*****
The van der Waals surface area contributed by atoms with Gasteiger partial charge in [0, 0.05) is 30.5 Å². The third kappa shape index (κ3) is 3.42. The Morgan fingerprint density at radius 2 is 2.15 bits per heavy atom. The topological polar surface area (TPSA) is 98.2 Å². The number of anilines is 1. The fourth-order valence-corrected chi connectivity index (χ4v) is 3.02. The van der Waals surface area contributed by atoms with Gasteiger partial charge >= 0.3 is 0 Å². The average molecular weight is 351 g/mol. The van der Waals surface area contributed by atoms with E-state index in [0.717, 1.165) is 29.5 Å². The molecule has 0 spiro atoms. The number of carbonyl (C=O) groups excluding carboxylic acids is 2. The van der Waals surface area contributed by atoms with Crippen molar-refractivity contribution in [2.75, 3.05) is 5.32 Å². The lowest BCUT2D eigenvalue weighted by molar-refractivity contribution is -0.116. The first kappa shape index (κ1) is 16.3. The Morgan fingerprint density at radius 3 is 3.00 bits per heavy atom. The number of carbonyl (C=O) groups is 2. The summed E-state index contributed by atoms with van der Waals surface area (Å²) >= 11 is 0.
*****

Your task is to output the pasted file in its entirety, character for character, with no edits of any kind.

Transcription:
The van der Waals surface area contributed by atoms with Gasteiger partial charge in [0, 0.05) is 30.5 Å². The third kappa shape index (κ3) is 3.42. The Morgan fingerprint density at radius 2 is 2.15 bits per heavy atom. The topological polar surface area (TPSA) is 98.2 Å². The number of anilines is 1. The fourth-order valence-corrected chi connectivity index (χ4v) is 3.02. The van der Waals surface area contributed by atoms with Gasteiger partial charge >= 0.3 is 0 Å². The average molecular weight is 351 g/mol. The van der Waals surface area contributed by atoms with E-state index in [0.717, 1.165) is 29.5 Å². The molecule has 0 spiro atoms. The number of carbonyl (C=O) groups excluding carboxylic acids is 2. The van der Waals surface area contributed by atoms with Crippen molar-refractivity contribution in [2.75, 3.05) is 5.32 Å². The lowest BCUT2D eigenvalue weighted by molar-refractivity contribution is -0.116. The first kappa shape index (κ1) is 16.3. The Morgan fingerprint density at radius 3 is 3.00 bits per heavy atom. The number of carbonyl (C=O) groups is 2. The summed E-state index contributed by atoms with van der Waals surface area (Å²) >= 11 is 0.